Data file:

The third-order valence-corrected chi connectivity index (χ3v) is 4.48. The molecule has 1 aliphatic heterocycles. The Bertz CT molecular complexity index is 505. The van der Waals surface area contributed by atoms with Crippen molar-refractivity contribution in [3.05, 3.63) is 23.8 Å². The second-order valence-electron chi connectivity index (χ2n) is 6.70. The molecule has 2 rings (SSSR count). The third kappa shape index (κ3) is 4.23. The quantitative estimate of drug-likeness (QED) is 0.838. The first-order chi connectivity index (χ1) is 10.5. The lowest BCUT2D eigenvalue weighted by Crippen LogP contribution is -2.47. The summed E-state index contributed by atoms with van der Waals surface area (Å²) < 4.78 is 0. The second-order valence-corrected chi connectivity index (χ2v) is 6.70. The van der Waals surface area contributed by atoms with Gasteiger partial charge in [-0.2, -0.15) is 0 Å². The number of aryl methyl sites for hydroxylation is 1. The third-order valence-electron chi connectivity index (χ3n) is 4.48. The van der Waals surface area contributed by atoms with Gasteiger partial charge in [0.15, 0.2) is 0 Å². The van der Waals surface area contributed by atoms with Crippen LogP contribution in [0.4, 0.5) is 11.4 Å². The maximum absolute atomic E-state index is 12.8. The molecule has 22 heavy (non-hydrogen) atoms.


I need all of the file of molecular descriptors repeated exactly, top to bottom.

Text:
The third-order valence-corrected chi connectivity index (χ3v) is 4.48. The molecule has 1 aliphatic heterocycles. The Bertz CT molecular complexity index is 505. The van der Waals surface area contributed by atoms with Crippen molar-refractivity contribution in [3.05, 3.63) is 23.8 Å². The second-order valence-electron chi connectivity index (χ2n) is 6.70. The molecule has 2 rings (SSSR count). The third kappa shape index (κ3) is 4.23. The quantitative estimate of drug-likeness (QED) is 0.838. The first-order chi connectivity index (χ1) is 10.5. The lowest BCUT2D eigenvalue weighted by Crippen LogP contribution is -2.47. The summed E-state index contributed by atoms with van der Waals surface area (Å²) < 4.78 is 0. The second-order valence-corrected chi connectivity index (χ2v) is 6.70. The van der Waals surface area contributed by atoms with Gasteiger partial charge in [-0.2, -0.15) is 0 Å². The number of aryl methyl sites for hydroxylation is 1. The third-order valence-electron chi connectivity index (χ3n) is 4.48. The van der Waals surface area contributed by atoms with Gasteiger partial charge in [0.15, 0.2) is 0 Å². The van der Waals surface area contributed by atoms with Crippen LogP contribution in [0.4, 0.5) is 11.4 Å². The maximum absolute atomic E-state index is 12.8. The molecule has 22 heavy (non-hydrogen) atoms.